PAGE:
Faculty members Thomas Newpher and Minna Ng were selected the winners of the best poster award at the 20th annual meeting of the Team-Based Learning Collaborative. Their poster abstract was titled: Class Size and Student Performance in Team-Based Learning.
Team-Based Learning (TBL) is a popular form of small-group collaborative learning. In TBL, students work together in permanent teams throughout the course term, and are motivated to learn through the use of… read more about Faculty members Minna Ng and Thomas Newpher win best poster award at 2021 TBLC conference »
by Sarah E. Gaither
As a biracial person in an interracial marriage, I recognized so much of myself while watching Meghan Markle and Prince Harry’s interview with Oprah.
I like to think that I have something of a cosmic connection to Meghan Markle, the former actor who married Prince Harry, of the British royal family. I too am a biracial Black-white woman who married a white man. My first child is also named Archie (well, mine is a pit bull mix, but still a coincidence), and I also sit here pregnant (expecting… read more about Many Interracial Couples Know Exactly What Meghan Markle Went Through »
The Office for Faculty Advancement has awarded seed grants to 14 faculty-led projects exploring new ideas and expanding existing initiatives to promote an equitable and inclusive academic environment at Duke. The theme for this cycle was "Confronting Racism and Bias: Fostering an Inclusive Community." Faculty Advancement Seed Grants provide a financial head start for novel faculty development initiatives within academic units.
2021-22 Faculty Advancement Seed Grants
Art, Art History and Visual Studies Anti-Racist Pedagogy… read more about Seed Grants Help Faculty Lead the Way in Confronting Racism and Bias »
The Neuroscience Majors' Union (NMU) recently hosted its first art competition. Duke students were asked to submit artwork that expresses an idea, interest in, or an inspiration related to neuroscience.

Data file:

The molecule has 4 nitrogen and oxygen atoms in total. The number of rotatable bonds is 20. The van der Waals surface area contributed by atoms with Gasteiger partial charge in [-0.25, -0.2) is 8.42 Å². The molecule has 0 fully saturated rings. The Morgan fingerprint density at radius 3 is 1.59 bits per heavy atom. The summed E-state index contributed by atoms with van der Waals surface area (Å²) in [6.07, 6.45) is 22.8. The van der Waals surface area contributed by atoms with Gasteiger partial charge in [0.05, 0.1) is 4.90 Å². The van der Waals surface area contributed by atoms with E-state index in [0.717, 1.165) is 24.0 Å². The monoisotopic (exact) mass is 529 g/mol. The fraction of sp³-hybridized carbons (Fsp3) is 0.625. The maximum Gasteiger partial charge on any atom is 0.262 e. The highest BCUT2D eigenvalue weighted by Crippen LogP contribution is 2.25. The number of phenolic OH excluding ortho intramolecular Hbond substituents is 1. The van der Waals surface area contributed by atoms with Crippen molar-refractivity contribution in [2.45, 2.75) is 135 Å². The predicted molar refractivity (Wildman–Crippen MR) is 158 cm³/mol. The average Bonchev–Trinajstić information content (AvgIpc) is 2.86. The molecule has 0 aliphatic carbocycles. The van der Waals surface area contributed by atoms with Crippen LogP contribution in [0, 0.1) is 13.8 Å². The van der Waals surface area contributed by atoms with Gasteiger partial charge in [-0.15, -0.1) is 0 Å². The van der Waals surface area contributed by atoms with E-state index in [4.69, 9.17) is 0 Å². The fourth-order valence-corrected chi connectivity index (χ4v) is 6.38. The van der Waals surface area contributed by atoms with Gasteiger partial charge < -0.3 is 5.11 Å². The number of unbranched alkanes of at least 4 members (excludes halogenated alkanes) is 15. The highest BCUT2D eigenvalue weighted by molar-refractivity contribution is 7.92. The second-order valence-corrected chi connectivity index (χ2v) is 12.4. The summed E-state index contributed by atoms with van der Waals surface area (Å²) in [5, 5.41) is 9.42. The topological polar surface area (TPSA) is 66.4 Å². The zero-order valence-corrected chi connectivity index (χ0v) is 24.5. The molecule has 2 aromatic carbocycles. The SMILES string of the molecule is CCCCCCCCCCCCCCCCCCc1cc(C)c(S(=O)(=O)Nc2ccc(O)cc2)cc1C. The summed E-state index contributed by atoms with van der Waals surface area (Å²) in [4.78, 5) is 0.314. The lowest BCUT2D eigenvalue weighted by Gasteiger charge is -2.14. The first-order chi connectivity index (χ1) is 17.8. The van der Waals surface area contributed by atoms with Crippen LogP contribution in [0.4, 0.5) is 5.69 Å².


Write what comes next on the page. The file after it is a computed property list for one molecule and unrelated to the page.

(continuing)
Three winners were selected and awarded prizes. The NMU website has archived all the works from the 2020-2021 Art Contest. See entries here. read more about Neuroscience Majors' Union Hosts Art Competition »
DURHAM, N.C. – People grow old at different rates, regardless of what the calendar says. And for those whose bodies age more quickly, the cumulative effects show up as early as midlife, when signs of dementia and physical frailty begin to emerge, according to a study led by Duke researchers.
The findings, appearing Monday in the journal Nature Aging, suggest that identifying and treating the diseases of old age should begin by the time people celebrate their 45th birthday, before the problems escalate, degrade quality of… read more about Frailties of Old Age Just Hit Some People Earlier Than Others »
DURHAM, N.C. – For decades, psychologists’ study of emotional health and well-being has involved contrived laboratory experiments and self-report questionnaires to understand the emotional experiences and strategies study participants use to manage stress.
But those hundreds of studies may have taken for granted a pretty big complicating factor, argues a new study from Duke University and Dartmouth College.
The study, which appears March 12 in PLOS One, says the background level of anxiety a person normally experiences… read more about Lab Studies Of Emotion and Well-Being May Be Missing Real-World Anxiety »
It is with great enthusiasm that the Department of Psychology & Neuroscience welcomes Tamar Kushnir, PhD as a new member of its faculty. In a message to the community, department chair Scott Huettell stated: "Dr. Kushnir is a leading scholar of cognitive development whose work has sparked fundamental insights in causal learning, statistical sampling, prosocial behavior, and many other topics. She is an also an accomplished mentor and an enthusiastic teacher – someone whose impact will be broadly felt… read more about Department welcomes new faculty member Tamar Kushnir »
The following interview is reprinted from Duke Business Oriented Women’s Alumni Spotlight series.
Janvi Shah is a first-year student at Harvard Business School in Cambridge, MA. Originally from the San Francisco Bay Area, she moved across the country to Duke, graduating in 2015 with a major in Neuroscience and minors in both Computer Science and Finance. At Duke, she was the Program Director for FEMMES (Females Excelling More in Math, Engineering, and Science) and founded StartupConnect, Duke’s first startup-… read more about Q&A with Janvi Shah ‘15, MBA Candidate, Harvard Business School »
The Duke University Department of Psychology and Neuroscience is pleased to announce that senior Nathan Liang (Psychology major, Philosophy minor) is the recipient of the 2020-2021 Jerome S. Bruner Award for Excellence in Undergraduate Research.
Liang’s research focuses on moral psychology. He is interested in, “understanding how we think about actions and beliefs as right and wrong especially in relation to deep-seated religious and political beliefs.”